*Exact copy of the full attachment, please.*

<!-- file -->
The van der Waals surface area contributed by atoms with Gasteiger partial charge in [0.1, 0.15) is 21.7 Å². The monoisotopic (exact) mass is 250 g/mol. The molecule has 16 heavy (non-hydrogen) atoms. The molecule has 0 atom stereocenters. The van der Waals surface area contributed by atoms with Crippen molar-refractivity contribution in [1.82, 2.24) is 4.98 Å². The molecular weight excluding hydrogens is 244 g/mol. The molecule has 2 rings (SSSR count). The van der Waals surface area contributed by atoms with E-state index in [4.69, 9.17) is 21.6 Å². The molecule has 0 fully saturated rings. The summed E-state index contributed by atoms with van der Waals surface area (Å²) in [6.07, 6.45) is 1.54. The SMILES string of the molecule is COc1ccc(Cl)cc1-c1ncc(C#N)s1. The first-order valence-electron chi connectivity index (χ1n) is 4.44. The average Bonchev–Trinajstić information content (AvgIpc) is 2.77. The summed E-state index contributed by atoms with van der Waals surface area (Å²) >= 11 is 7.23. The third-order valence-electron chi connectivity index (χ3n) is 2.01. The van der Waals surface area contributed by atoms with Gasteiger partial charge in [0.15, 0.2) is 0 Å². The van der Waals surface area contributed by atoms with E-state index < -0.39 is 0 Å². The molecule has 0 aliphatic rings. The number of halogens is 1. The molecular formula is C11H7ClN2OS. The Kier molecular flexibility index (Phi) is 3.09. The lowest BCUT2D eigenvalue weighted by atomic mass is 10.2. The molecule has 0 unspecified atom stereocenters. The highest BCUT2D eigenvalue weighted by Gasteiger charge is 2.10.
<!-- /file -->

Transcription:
The van der Waals surface area contributed by atoms with Gasteiger partial charge in [0.1, 0.15) is 21.7 Å². The monoisotopic (exact) mass is 250 g/mol. The molecule has 16 heavy (non-hydrogen) atoms. The molecule has 0 atom stereocenters. The van der Waals surface area contributed by atoms with Crippen molar-refractivity contribution in [1.82, 2.24) is 4.98 Å². The molecular weight excluding hydrogens is 244 g/mol. The molecule has 2 rings (SSSR count). The van der Waals surface area contributed by atoms with E-state index in [4.69, 9.17) is 21.6 Å². The molecule has 0 fully saturated rings. The summed E-state index contributed by atoms with van der Waals surface area (Å²) in [6.07, 6.45) is 1.54. The SMILES string of the molecule is COc1ccc(Cl)cc1-c1ncc(C#N)s1. The first-order valence-electron chi connectivity index (χ1n) is 4.44. The average Bonchev–Trinajstić information content (AvgIpc) is 2.77. The summed E-state index contributed by atoms with van der Waals surface area (Å²) >= 11 is 7.23. The third-order valence-electron chi connectivity index (χ3n) is 2.01. The van der Waals surface area contributed by atoms with Gasteiger partial charge in [0.15, 0.2) is 0 Å². The van der Waals surface area contributed by atoms with E-state index < -0.39 is 0 Å². The molecule has 0 aliphatic rings. The number of halogens is 1. The molecular formula is C11H7ClN2OS. The Kier molecular flexibility index (Phi) is 3.09. The lowest BCUT2D eigenvalue weighted by atomic mass is 10.2. The molecule has 0 unspecified atom stereocenters. The highest BCUT2D eigenvalue weighted by Gasteiger charge is 2.10.